Published: 25 Jul 2016
More than one in three people over 65 are either still working or plan to take another job, according to research, keen to stay mentally and physically active and earn extra cash.
The default retirement age of 65 was abolished in 2011, and as a result most businesses do not set an age at which their employees have to retire.
Many mature workers, who have taken retirement from their careers, are still looking to keep themselves employed and active, and a successful business in Aberdeen is benefiting from having an active and enthusiastic grandad on site.
George Wilson, 76, has worked at Simply Self Storage, a self storage centre in Mugiemoss Road, since it opened in 2006, having previously worked as an ophthalmic prescription grinder.
Mr Wilson said: “I left school at 15 and worked making spectacles until I retired just four years ago, so taking it easy does not come naturally to me. I enjoy keeping busy so the 12 hours a week I spend at Simply Self Storage are a good way for me to keep active.”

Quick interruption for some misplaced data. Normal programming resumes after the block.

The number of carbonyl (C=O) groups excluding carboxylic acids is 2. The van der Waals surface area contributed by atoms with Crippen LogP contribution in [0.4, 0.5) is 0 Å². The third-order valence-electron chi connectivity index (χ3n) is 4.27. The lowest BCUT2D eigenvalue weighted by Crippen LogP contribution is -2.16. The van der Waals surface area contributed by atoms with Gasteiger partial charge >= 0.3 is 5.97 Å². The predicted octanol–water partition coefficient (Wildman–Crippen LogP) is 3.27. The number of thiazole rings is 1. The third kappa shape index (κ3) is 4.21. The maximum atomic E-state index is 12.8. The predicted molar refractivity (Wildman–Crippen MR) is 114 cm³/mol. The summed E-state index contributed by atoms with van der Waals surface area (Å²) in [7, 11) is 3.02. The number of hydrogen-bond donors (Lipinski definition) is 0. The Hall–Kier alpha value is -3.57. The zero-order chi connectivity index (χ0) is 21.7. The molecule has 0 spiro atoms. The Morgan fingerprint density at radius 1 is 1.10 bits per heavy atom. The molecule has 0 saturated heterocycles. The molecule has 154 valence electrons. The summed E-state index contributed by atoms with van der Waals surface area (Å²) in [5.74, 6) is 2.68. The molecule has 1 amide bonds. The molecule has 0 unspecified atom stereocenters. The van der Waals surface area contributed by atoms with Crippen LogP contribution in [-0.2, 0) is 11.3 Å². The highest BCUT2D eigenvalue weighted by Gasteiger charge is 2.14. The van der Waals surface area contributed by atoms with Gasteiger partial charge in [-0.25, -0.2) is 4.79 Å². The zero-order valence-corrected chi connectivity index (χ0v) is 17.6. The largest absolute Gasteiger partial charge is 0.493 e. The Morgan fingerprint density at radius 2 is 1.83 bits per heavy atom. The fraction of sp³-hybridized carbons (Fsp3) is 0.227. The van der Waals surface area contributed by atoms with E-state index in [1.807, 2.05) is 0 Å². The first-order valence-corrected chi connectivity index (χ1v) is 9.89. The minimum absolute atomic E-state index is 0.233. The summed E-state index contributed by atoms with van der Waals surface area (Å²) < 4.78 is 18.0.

Mr Wilson’s son, Jon, is operations director for Simply Self Storage. He said: “My dad is very hands on and is an important and valued member of our team. He has always been a very loyal and hard working person, and he’s usually the first one out shoveling snow when the winter comes. He keeps the facility in excellent condition and he is very much a people person, so our clients enjoy a quick chat with him when they drop off or collect their belongings.”
Steve Cook, CEO of Empire, said: “Older people are an untapped resource. Most of today’s 65 year olds will live beyond 80 and some will live to over 100 – to ignore that in a struggling economy is madness. Older people in good health can be reluctant to retire at the magic age of 65, feeling able to continue in their job, or keen to try out something new. As life expectancy increases, we could all be looking at being retired for a quarter of our lives, so carrying on working, keeping active and earning money makes sense.”